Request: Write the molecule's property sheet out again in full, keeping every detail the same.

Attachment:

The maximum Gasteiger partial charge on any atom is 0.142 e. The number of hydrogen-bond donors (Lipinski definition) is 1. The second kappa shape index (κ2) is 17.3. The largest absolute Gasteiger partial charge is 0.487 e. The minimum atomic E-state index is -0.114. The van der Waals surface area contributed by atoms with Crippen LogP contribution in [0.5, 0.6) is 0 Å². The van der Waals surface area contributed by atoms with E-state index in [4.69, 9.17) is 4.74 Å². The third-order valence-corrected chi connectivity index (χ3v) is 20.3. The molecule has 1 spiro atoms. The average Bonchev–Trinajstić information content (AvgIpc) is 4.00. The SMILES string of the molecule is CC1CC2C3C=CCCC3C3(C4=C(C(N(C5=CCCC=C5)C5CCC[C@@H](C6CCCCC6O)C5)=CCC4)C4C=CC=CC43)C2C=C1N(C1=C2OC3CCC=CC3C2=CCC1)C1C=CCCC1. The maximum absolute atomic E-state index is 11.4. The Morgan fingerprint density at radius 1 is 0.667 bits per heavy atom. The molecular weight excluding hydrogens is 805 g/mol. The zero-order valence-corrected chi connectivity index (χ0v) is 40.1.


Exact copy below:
The maximum Gasteiger partial charge on any atom is 0.142 e. The number of hydrogen-bond donors (Lipinski definition) is 1. The second kappa shape index (κ2) is 17.3. The largest absolute Gasteiger partial charge is 0.487 e. The minimum atomic E-state index is -0.114. The van der Waals surface area contributed by atoms with Crippen LogP contribution in [0.5, 0.6) is 0 Å². The van der Waals surface area contributed by atoms with E-state index in [4.69, 9.17) is 4.74 Å². The third-order valence-corrected chi connectivity index (χ3v) is 20.3. The molecule has 1 spiro atoms. The average Bonchev–Trinajstić information content (AvgIpc) is 4.00. The SMILES string of the molecule is CC1CC2C3C=CCCC3C3(C4=C(C(N(C5=CCCC=C5)C5CCC[C@@H](C6CCCCC6O)C5)=CCC4)C4C=CC=CC43)C2C=C1N(C1=C2OC3CCC=CC3C2=CCC1)C1C=CCCC1. The maximum absolute atomic E-state index is 11.4. The Morgan fingerprint density at radius 1 is 0.667 bits per heavy atom. The molecular weight excluding hydrogens is 805 g/mol. The zero-order valence-corrected chi connectivity index (χ0v) is 40.1.